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Mongolia's City Guide & Map
Country Name: Mongolia
Geographical Area: 1,566,000 sq km
Population: 2.5 million
Capital City: Ulaanbaatar
People: Khalkh Mongols, Kazaks, Chinese, Russian, & other ethnic groups.
Language: Mongolian, Turkic, Russian, & Chinese.
Religion: Tibetan Buddhism, Muslim, & Shamanism.
Government: Parliamentary democracy.
Visas: Entry and exit visas are required for all nationalities. To get a visa, visitors must be invited or sponsored by a Mongolian, a Mongolian company or a resident foreigner.
Health Risks: Brucellosis, cholera, meningococcal meningitis, & bubonic plague.
Time Zone: UTC/GMT plus 8 hours; UTC/GMT plus 7 hours
Currency: Tughrik (Tug)
Weights & measures: Metric
National Airport: Ulan Bator (ULN), Ulan Bator
Mongolia's Background

Mongolia is situated, Central Asian nation bounded by Russia and China. It has a total area of 1,566,500 sq. km (604,830-sq. mi). The capital and largest city is Ulaanbaatar. Mongolia is an arid plateau region with mountains in the north and the Gobi dominates west, its center and southeast. Temperatures are very cold in winter and warm to hot in summer. Annual rainfall seldom exceeds 380 mm (15 in) in the mountains and 125 mm (5 in) in the desert. Mongolia's primary resources are its stock-raising prairies, its fur trade, and its mostly unexploited minerals.

Mongolia's climate is harsh, with temperatures ranging in winter from a high of -21 C (-5 F) to a low of -30 C (-22 F) and in summer between 10 and 27 C (50 and 80 F). Winters are dry, and summer rainfall seldom exceeds 380 mm (15 in) in the mountains and 125 mm (5 in) in the desert.

The population of Mongolia (1997 estimate) is 2,538,211, 75 percent of whom are Khalkha Mongols. Other groups are Buryat Mongols and Kazaks. Many people speak Mongolian, an Altaic language, although Russian was formerly taught in the schools.

Mongolian ancient history reaches back to the 12th century. Tibetan Buddhist theocracy and secular Mongol aristocracy ruled the country from 1696 until the 20th century, under the suzerainty of the Qing (Manchu) dynasty of China. Mongolia declared independence from China after the Chinese revolution of 1911.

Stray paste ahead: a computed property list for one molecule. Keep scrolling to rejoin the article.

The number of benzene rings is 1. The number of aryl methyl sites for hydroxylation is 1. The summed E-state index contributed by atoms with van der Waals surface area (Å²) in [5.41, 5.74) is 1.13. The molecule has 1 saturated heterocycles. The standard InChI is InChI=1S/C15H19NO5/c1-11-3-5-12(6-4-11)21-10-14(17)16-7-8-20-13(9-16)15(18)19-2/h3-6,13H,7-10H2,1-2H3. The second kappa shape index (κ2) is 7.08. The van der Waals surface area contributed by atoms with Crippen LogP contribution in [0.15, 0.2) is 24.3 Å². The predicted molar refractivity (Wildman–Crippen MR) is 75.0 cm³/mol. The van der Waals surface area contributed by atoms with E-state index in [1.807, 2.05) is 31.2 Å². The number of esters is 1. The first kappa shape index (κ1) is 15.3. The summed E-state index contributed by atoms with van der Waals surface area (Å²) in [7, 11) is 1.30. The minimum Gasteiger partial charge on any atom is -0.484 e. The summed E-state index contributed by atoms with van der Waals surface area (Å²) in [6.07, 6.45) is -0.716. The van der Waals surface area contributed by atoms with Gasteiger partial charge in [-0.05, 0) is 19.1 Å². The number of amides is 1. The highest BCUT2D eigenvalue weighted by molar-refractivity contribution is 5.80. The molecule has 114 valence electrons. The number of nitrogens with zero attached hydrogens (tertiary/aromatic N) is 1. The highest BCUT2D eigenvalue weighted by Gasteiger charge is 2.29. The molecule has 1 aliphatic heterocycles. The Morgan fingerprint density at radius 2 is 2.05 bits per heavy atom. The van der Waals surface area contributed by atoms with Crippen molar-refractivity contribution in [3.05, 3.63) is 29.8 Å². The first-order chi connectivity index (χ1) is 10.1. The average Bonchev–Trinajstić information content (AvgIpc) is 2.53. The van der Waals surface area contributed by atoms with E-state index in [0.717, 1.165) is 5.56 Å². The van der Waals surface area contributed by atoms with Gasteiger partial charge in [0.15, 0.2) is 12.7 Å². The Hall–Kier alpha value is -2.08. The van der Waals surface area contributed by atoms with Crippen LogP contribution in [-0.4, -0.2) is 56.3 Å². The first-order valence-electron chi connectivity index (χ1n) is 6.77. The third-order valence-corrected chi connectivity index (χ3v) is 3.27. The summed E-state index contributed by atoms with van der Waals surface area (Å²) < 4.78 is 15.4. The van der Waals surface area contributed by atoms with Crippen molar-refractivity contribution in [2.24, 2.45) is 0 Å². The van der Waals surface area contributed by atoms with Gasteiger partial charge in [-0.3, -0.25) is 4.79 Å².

Russian-backed Mongolian Communists established a Provisional People's Government in 1921. The Mongolian People's Republic was set up after the death of the last Buddhist ruler in 1924 but was not recognized by China until 1946. Mongolia maintained close ties with the Union of Soviet Socialist Republics (USSR). Trade and cultural relations with Communist China, established in 1949, were curtailed by the Sino-Soviet split in the late 1950s.

Mongolia's first president of the post-Soviet era was Punsalmaagiyn Ochirbat. In 1993 President Ochirbat and Russian President Boris Yeltsin signed a treaty of friendship and cooperation. In 1996 a democratic coalition won a majority in parliamentary elections, toppling Mongolia's Communist-era government and ending 75 years of Communist control.

Mongolia did not achieve a cohesive culture until the 20th century, when it became an independent nation. Only a few remnants of ancient cultures exist, including Stone Age campsites, and much of Mongolia's traditional folklore has been lost with succeeding generations. The Republic of Mongolia has tried to establish a national culture and has sponsored drama, art schools, and a state theater of music and drama. Mongolian literature is rich and epic in form.

The Mongolian language is one of the Altaic languages. Khalkha Mongolian is the official language. Kazak is spoken by 5% of the population. There are also many Mongolian dialects.

Mongolia is divided into 18 provinces, which are subdivided into districts, and the city of Ulanbaatar. Local governments consist of hurals (assemblies) of representatives elected to four-year terms. The president is head of state and is also elected to a four-year term. Voting is universal beginning at age 18.

The traditional faith in Mongolia is Lamaist Buddhism, which the Communist government began suppressing in 1929. In 1992 the country adopted a democratic constitution that established the separation of church and state. Some monasteries have since reopened, and Buddhists are again openly practicing their faith. As a result of the years of government suppression of religion, however, many Mongolians are now thought to be nonreligious or atheistic.

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